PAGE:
(CNN) -

Dave Lacey stood motionless in his living room, his eyes tracing the glass from his shattered porch door to the empty shelf that once held his XBox. In the home invasion, the burglars focused on the high priced items in his house -- electronics and jewelry. But Dave barely paused as he cataloged them for the police. The one item he stressed in his police report was his wife's Canon camera.

"It just didn't seem fair," he recalls, "because after all that we went through, to lose those, it was like a punch in the gut."

By "those" he means the pictures on the camera's memory card that he had not yet backed up on a computer. The card held the last pictures of him and his wife, Erica Werdel. They were the pictures from her funeral.

"Even though those are hard pictures to see, they're still something I want captured and want to remember," says Dave.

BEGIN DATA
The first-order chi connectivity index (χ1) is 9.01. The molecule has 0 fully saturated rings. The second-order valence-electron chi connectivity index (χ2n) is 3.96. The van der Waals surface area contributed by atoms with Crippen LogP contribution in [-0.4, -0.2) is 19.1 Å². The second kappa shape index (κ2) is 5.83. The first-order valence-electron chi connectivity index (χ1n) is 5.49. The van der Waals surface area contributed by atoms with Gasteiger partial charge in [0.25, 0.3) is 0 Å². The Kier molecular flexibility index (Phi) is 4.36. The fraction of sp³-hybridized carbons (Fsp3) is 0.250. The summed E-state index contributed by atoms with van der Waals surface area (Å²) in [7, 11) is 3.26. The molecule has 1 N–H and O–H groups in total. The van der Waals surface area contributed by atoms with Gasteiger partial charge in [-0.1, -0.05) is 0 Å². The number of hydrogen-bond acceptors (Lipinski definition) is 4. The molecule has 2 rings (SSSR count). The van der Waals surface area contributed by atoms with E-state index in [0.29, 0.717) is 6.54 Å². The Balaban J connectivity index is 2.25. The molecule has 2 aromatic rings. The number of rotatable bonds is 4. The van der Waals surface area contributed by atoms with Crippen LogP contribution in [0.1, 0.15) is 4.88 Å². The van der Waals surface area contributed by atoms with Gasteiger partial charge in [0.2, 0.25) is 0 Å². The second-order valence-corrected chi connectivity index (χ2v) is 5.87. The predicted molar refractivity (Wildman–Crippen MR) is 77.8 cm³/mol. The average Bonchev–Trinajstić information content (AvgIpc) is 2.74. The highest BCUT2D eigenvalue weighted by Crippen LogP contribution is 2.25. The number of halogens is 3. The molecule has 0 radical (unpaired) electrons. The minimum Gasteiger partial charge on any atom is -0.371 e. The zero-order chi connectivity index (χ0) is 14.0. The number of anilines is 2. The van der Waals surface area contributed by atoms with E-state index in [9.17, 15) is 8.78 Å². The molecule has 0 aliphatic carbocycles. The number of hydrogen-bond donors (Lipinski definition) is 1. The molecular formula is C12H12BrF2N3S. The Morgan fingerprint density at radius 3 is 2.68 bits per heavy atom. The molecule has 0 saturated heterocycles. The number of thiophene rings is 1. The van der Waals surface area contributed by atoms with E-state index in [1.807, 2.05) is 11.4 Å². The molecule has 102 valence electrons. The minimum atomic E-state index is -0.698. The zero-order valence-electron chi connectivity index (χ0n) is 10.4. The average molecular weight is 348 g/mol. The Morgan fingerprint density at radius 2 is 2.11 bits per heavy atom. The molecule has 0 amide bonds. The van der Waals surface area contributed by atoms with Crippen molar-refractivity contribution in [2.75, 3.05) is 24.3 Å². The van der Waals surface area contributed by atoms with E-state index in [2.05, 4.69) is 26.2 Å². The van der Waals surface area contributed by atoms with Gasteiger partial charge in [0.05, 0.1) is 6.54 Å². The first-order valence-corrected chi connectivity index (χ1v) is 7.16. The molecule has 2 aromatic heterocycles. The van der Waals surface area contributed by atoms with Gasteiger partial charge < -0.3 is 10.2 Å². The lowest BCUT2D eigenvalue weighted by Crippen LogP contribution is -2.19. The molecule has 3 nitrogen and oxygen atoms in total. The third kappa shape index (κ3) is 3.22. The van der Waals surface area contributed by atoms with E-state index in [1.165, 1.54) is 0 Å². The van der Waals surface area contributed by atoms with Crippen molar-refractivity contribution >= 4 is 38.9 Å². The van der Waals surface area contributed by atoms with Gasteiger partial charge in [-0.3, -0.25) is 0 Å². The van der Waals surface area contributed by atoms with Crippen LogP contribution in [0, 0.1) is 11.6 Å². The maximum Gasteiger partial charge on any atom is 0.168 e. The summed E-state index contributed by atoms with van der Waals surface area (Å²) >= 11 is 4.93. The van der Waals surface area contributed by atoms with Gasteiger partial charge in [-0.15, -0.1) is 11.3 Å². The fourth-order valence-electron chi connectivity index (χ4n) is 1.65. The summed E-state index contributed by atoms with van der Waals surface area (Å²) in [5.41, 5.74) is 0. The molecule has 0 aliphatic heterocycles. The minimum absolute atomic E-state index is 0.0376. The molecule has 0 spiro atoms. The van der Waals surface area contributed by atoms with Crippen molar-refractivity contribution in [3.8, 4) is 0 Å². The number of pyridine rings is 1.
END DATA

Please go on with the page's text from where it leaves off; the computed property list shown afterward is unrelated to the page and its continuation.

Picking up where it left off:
Love, marriage and death

When Dave met Erica, it wasn't like being struck by lightning or seeing fireworks. That sort of schmaltz didn't have a place in their time together, a pragmatic theme that would weave through their relationship. They knew each other casually at first, through work. Dave couldn't help but notice the dark-eyed brunette who could make anyone laugh. He also noticed the petite woman was, unexpectedly, a great basketball player. And he couldn't help but pause when she spoke, her eyes kind and generous.

As is the case with most relationships, the timing is everything. It would take an entire year before they started dating.

Erica, Dave remembers, was someone who made everyone around her better. "She's my best friend. She made me a better person. She made me a better man. She demanded that I give her my best -- that she was worth it. And she was right."

Eventually, the couple got engaged. Erica's family is sizable so their wedding, they agreed, had to have at least 200 people. Planning an event of that size while also working on their dual careers was chaotic and exhausting.

In the weeks leading up to their wedding, Erica brushed off what she thought was a mild illness. But the cold didn't seem to go away. At first, her doctor thought she might have lupus, an autoimmune disorder. The doctor suggested she get a full body CT scan.